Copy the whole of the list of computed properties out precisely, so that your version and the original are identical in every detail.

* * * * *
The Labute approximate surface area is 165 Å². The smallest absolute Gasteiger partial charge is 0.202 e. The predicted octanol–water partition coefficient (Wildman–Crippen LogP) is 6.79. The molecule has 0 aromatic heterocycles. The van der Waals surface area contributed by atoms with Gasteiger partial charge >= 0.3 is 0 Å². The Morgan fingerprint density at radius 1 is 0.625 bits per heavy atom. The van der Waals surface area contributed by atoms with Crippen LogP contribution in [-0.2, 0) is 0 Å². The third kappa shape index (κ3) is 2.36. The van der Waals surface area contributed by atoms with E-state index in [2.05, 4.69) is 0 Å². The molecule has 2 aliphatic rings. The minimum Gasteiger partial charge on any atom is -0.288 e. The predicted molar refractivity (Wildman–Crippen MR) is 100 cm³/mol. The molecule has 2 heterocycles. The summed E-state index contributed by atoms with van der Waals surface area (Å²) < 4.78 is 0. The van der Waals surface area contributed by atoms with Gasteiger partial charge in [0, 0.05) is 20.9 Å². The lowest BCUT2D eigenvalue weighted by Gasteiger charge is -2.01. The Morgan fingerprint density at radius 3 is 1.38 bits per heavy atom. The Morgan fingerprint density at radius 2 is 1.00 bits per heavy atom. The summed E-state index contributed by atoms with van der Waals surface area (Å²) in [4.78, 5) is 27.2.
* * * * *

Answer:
The Labute approximate surface area is 165 Å². The smallest absolute Gasteiger partial charge is 0.202 e. The predicted octanol–water partition coefficient (Wildman–Crippen LogP) is 6.79. The molecule has 0 aromatic heterocycles. The van der Waals surface area contributed by atoms with Gasteiger partial charge >= 0.3 is 0 Å². The Morgan fingerprint density at radius 1 is 0.625 bits per heavy atom. The van der Waals surface area contributed by atoms with Crippen LogP contribution in [-0.2, 0) is 0 Å². The third kappa shape index (κ3) is 2.36. The van der Waals surface area contributed by atoms with E-state index in [2.05, 4.69) is 0 Å². The molecule has 2 aliphatic rings. The minimum Gasteiger partial charge on any atom is -0.288 e. The predicted molar refractivity (Wildman–Crippen MR) is 100 cm³/mol. The molecule has 2 heterocycles. The summed E-state index contributed by atoms with van der Waals surface area (Å²) < 4.78 is 0. The van der Waals surface area contributed by atoms with Gasteiger partial charge in [0, 0.05) is 20.9 Å². The lowest BCUT2D eigenvalue weighted by Gasteiger charge is -2.01. The Morgan fingerprint density at radius 3 is 1.38 bits per heavy atom. The Morgan fingerprint density at radius 2 is 1.00 bits per heavy atom. The summed E-state index contributed by atoms with van der Waals surface area (Å²) in [4.78, 5) is 27.2.